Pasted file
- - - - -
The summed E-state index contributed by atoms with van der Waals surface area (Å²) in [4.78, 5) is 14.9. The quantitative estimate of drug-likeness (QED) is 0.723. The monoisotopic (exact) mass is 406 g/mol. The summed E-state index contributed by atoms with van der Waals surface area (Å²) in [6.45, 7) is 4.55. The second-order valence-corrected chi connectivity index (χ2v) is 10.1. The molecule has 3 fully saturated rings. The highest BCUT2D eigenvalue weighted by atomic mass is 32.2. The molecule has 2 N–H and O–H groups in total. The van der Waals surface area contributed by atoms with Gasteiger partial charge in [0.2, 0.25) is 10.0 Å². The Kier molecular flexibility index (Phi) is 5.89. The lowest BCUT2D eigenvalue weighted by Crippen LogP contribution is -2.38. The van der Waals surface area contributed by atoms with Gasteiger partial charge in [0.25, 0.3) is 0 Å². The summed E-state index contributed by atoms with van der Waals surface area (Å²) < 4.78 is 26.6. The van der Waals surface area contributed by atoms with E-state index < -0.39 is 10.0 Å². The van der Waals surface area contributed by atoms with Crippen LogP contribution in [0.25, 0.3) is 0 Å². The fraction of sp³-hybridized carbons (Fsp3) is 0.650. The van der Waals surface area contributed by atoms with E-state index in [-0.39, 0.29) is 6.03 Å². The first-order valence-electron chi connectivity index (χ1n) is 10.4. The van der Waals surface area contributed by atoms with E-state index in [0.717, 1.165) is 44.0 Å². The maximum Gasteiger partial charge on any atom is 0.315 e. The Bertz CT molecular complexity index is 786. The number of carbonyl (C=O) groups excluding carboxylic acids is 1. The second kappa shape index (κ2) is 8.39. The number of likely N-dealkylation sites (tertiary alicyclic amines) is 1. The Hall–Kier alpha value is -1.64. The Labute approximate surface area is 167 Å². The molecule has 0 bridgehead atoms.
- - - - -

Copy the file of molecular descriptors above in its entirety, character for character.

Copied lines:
The summed E-state index contributed by atoms with van der Waals surface area (Å²) in [4.78, 5) is 14.9. The quantitative estimate of drug-likeness (QED) is 0.723. The monoisotopic (exact) mass is 406 g/mol. The summed E-state index contributed by atoms with van der Waals surface area (Å²) in [6.45, 7) is 4.55. The second-order valence-corrected chi connectivity index (χ2v) is 10.1. The molecule has 3 fully saturated rings. The highest BCUT2D eigenvalue weighted by atomic mass is 32.2. The molecule has 2 N–H and O–H groups in total. The van der Waals surface area contributed by atoms with Gasteiger partial charge in [0.2, 0.25) is 10.0 Å². The Kier molecular flexibility index (Phi) is 5.89. The lowest BCUT2D eigenvalue weighted by Crippen LogP contribution is -2.38. The van der Waals surface area contributed by atoms with Gasteiger partial charge in [0.25, 0.3) is 0 Å². The summed E-state index contributed by atoms with van der Waals surface area (Å²) < 4.78 is 26.6. The van der Waals surface area contributed by atoms with E-state index < -0.39 is 10.0 Å². The van der Waals surface area contributed by atoms with Crippen LogP contribution in [0.25, 0.3) is 0 Å². The fraction of sp³-hybridized carbons (Fsp3) is 0.650. The van der Waals surface area contributed by atoms with E-state index in [-0.39, 0.29) is 6.03 Å². The first-order valence-electron chi connectivity index (χ1n) is 10.4. The van der Waals surface area contributed by atoms with E-state index in [0.717, 1.165) is 44.0 Å². The maximum Gasteiger partial charge on any atom is 0.315 e. The Bertz CT molecular complexity index is 786. The number of carbonyl (C=O) groups excluding carboxylic acids is 1. The second kappa shape index (κ2) is 8.39. The number of likely N-dealkylation sites (tertiary alicyclic amines) is 1. The Hall–Kier alpha value is -1.64. The Labute approximate surface area is 167 Å². The molecule has 0 bridgehead atoms.